One of the most important things to consider when working in the hosting industry is the security of your servers. Control panels such as SolusVM are a popular attack target, and so securing these is especially important. Cloudflare has emerged as a popular and effective line of defense for web servers and the websites running on them, including control panels like SolusVM.
To provide this protection, Cloudflare acts as a reverse web proxy. This means, your website’s domain will point to a Cloudflare based IP, where a Cloudflare server will filter out attacks and malformed requests. For any legitimate requests, the Cloudflare server will pass those to your web server, and relay the result back to the internet user. By acting as a middle man, Cloudflare helps keep your web server’s IP address a secret. This in turn makes it more difficult for attackers to target your server for exploit and attack.
While a helpful service, sometimes a direct connection between your server and internet clients is necessary. One example of this is the built-in noVNC console in SolusVM. Since this VNC console provides access to essential features of your VPS, it is important that the built in utility works properly. By default, enabling Cloudflare for the domain associated with your SolusVM panel will make this impossible. Today’s article will show you how to configure Cloudflare passthrough so that you can continue using the SolusVM noVNC console, while still enjoying the security benefits Cloudflare has to offer.
Why does Cloudflare break noVNC?
The main issue comes from what Cloudflare was designed to do: proxy HTTP and HTTPS requests. These requests normally happen on TCP port 80 and TCP port 443, respectively. Other ports are typically used for all kinds of services that Cloudflare is not compatible with. Therefore, Cloudflare will ignore any traffic that is targeting ports not typically used for HTTP / HTTPS traffic. As the default port for SolusUI is 7706, this means by default, this traffic will be blocked.
The good news is that although this traffic is on a custom port, it is standard HTTPS / SSL traffic that Cloudflare is capable of handling. We just need to redirect this traffic to a port where Cloudflare knows what to do with it.
How to fix the problem
Cloudflare has a list of ports that it will forward through as HTTP and HTTPS traffic. For your reference, here are the HTTPS / SSL ports that Cloudflare allows as of the time this was written:
Port 443 is already in use for general web traffic, and also Cloudflare does caching against requests to this port. For both of those reasons, we need to use one of the other ports provided. The other ports allow for passthrough without caching, and might not be in use by conflicting services already. By setting the VNC console to work on one of these ports, Cloudflare knows to simply pass the traffic directly to your SolusVM UI instance unchanged.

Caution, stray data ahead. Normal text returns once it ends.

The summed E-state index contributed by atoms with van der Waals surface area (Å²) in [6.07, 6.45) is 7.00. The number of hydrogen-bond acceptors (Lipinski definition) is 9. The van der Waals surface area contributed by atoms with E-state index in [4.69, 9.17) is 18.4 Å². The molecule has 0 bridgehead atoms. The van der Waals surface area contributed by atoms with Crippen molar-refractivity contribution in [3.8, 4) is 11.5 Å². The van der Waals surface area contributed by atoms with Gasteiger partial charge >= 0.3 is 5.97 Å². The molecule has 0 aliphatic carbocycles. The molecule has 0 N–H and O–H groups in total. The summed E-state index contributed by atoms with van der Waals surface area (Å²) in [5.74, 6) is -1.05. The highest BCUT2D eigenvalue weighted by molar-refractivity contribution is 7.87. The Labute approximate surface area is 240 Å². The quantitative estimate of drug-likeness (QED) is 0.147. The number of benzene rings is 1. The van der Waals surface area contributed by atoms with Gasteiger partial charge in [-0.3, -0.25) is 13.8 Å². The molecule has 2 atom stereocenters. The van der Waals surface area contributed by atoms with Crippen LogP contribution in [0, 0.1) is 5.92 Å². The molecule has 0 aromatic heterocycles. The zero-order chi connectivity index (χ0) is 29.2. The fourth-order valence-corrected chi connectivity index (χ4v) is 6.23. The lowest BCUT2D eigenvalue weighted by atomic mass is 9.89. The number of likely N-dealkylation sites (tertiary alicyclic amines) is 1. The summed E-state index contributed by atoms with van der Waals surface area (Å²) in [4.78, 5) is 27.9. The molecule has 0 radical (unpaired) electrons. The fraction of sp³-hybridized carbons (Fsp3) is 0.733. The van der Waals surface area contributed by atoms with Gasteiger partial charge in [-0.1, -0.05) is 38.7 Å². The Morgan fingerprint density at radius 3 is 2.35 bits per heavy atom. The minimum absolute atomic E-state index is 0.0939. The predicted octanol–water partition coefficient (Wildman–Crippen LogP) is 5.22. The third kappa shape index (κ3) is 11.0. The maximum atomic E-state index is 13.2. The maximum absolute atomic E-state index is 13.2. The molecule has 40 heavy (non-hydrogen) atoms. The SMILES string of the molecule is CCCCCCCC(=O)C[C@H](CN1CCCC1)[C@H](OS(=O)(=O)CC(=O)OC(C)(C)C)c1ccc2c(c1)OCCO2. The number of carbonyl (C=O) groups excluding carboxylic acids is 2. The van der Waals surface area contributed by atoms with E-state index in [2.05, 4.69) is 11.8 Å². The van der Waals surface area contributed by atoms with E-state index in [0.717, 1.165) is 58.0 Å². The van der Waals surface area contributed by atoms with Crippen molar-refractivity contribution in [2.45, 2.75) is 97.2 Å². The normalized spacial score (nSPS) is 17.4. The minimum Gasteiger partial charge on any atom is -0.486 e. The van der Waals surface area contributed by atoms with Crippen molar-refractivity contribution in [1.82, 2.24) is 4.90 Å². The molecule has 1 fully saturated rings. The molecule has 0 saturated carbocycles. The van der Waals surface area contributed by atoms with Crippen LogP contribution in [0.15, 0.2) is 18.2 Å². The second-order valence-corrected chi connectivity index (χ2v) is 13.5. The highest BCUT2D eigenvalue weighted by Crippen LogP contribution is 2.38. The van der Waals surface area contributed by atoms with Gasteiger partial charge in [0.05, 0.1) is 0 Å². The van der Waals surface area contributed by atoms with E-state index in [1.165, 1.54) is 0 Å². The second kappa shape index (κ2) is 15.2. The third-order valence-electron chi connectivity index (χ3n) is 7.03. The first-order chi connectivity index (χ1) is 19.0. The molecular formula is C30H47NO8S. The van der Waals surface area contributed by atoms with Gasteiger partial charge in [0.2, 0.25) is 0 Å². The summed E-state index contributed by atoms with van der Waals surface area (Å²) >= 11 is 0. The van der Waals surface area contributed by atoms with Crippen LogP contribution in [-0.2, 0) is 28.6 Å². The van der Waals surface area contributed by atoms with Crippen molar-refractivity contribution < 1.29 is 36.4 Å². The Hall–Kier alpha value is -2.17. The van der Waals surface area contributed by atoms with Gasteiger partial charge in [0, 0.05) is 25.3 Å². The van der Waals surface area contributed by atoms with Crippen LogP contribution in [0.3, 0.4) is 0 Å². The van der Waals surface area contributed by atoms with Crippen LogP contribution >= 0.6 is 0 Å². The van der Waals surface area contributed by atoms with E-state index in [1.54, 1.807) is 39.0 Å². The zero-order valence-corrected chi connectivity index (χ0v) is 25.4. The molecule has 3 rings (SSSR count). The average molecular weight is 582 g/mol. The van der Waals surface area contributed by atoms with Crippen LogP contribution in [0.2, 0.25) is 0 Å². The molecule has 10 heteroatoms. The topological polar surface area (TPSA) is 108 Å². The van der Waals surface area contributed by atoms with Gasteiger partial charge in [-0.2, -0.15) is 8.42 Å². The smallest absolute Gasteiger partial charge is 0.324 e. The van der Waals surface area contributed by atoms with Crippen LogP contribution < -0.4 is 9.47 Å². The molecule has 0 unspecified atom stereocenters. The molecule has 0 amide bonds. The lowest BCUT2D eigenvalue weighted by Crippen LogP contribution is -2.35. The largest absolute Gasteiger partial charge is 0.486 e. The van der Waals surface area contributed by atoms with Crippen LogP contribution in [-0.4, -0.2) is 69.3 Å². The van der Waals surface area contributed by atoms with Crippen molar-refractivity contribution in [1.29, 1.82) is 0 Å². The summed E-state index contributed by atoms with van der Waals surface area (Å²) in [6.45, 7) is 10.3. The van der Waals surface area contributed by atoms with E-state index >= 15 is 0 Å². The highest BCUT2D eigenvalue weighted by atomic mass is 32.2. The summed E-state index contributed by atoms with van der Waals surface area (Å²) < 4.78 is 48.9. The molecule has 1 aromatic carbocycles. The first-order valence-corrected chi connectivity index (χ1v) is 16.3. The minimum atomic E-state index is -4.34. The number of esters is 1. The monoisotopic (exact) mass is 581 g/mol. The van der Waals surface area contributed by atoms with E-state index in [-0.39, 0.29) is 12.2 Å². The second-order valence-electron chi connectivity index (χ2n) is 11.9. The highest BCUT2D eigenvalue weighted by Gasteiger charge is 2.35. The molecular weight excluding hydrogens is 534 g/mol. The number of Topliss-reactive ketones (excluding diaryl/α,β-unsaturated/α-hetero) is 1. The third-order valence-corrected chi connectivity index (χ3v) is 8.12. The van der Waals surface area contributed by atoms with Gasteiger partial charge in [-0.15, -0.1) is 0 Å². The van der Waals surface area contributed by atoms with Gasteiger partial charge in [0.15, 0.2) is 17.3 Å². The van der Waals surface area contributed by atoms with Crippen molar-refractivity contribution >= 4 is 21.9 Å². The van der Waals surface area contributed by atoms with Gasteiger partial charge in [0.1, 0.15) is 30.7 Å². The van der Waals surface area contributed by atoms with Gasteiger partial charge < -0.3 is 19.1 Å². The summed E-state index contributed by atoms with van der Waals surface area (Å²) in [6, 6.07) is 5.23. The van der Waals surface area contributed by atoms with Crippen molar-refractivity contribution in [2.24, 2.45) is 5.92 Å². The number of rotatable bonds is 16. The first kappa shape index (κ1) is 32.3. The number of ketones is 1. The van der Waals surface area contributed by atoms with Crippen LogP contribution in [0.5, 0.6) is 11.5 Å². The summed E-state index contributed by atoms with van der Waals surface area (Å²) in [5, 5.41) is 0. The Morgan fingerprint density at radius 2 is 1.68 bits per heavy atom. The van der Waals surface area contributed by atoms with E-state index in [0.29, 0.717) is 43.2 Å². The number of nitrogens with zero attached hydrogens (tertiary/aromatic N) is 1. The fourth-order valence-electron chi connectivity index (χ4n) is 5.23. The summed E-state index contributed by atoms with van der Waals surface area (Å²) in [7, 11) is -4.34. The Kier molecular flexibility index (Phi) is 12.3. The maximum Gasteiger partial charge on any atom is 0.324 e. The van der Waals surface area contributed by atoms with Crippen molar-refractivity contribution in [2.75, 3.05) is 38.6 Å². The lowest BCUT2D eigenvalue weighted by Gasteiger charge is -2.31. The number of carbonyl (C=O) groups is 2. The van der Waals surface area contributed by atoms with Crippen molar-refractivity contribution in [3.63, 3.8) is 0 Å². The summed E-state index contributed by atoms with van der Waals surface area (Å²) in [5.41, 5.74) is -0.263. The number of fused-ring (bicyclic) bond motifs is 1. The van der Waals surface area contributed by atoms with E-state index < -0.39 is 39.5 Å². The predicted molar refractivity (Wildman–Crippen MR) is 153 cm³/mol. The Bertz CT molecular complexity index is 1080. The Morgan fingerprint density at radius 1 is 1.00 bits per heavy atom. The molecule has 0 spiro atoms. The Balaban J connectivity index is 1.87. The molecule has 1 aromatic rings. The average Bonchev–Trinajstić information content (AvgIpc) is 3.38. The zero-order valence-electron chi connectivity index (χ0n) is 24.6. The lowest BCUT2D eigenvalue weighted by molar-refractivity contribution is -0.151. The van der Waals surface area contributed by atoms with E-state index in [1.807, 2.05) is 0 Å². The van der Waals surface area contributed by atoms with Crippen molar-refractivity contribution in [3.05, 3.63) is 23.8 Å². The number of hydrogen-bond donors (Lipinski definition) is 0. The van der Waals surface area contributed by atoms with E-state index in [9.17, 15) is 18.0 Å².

First, go to your noVNC console settings. These can be found under “General -> Settings -> Other”. Your default noVNC console settings should look something like in the image below. Your options may be slightly different based on what version of SolusVM you are currently using.
All we have to do is pick an appropriate, unused HTTPS port for your services. Once you’ve decided on one, update SolusVM’s VNC port to that unused port. In this example, we’ve decided to use 8443:
Please keep in mind that some of the Cloudflare supported port numbers are used by other popular software, so you may need to do some trial and error to find an unused port you can use. This will vary depending upon what other services are active for your website domain.
For example, if your domain’s website is hosted on a cPanel server, you need to avoid the ports that cPanel is already using. cPanel uses ports 2083, 2087, and 2096 for HTTPS connections to its cPanel, WHM, and webmail control panels respectively, so we recommend against using these ports for noVNC. That leaves ports 2053 and 8443 as the ones I’d recommend trying first.
Did port 8443 not work for you?
Port 8443 is used by the Apache Tomcat server, so if you’re using Tomcat, you might have to avoid 8443 as well. If you’re using cPanel, the only port left to try is 2053.
If you’re sure you’re not using cPanel for your domain, then any of the ports mentioned as used by cPanel – 2083, 2087, and 2096 – should work just fine. To check if your cPanel ports are in use, open your web browser, type https, your servers IP address, followed by the port number, such as:
Of course, replacing 127.0.0.1 with your server IP address. If nothing loads, then the port should not be in use. You can then safely use the port in your noVNC configuration.
With this one simple change, you can provide your clients access to an important tool within Solus while at the same time protecting your domain from attack.
As always, IOFLOOD loves servers, and if you do too, we hope you’ll join us! If you’re interested in hosting with a company that loves servers and treats customers fairly, contact us. We can be reached at sales[at]ioflood.com, or you can check out our dedicated servers page for more info.